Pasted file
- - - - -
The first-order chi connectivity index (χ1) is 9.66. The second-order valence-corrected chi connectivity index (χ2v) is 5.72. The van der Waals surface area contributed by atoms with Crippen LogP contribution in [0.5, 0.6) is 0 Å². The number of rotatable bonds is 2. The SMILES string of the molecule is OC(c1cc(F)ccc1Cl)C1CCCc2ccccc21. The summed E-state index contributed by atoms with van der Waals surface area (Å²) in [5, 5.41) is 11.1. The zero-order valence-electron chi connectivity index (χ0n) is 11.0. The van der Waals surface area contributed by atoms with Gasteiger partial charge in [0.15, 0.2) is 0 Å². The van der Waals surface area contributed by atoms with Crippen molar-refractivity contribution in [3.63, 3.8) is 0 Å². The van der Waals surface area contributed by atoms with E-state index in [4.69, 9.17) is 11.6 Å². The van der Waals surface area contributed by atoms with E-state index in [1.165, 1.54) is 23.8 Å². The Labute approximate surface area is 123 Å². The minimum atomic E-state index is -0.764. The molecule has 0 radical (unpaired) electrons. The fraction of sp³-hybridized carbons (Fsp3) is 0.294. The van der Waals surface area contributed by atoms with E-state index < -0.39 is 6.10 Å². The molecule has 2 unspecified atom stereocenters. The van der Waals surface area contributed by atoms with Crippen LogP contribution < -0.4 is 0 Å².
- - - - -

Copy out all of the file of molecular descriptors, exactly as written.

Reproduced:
The first-order chi connectivity index (χ1) is 9.66. The second-order valence-corrected chi connectivity index (χ2v) is 5.72. The van der Waals surface area contributed by atoms with Crippen LogP contribution in [0.5, 0.6) is 0 Å². The number of rotatable bonds is 2. The SMILES string of the molecule is OC(c1cc(F)ccc1Cl)C1CCCc2ccccc21. The summed E-state index contributed by atoms with van der Waals surface area (Å²) in [5, 5.41) is 11.1. The zero-order valence-electron chi connectivity index (χ0n) is 11.0. The van der Waals surface area contributed by atoms with Gasteiger partial charge in [0.15, 0.2) is 0 Å². The van der Waals surface area contributed by atoms with Crippen molar-refractivity contribution in [3.63, 3.8) is 0 Å². The van der Waals surface area contributed by atoms with E-state index in [4.69, 9.17) is 11.6 Å². The van der Waals surface area contributed by atoms with E-state index in [1.165, 1.54) is 23.8 Å². The Labute approximate surface area is 123 Å². The minimum atomic E-state index is -0.764. The molecule has 0 radical (unpaired) electrons. The fraction of sp³-hybridized carbons (Fsp3) is 0.294. The van der Waals surface area contributed by atoms with E-state index < -0.39 is 6.10 Å². The molecule has 2 unspecified atom stereocenters. The van der Waals surface area contributed by atoms with Crippen LogP contribution < -0.4 is 0 Å².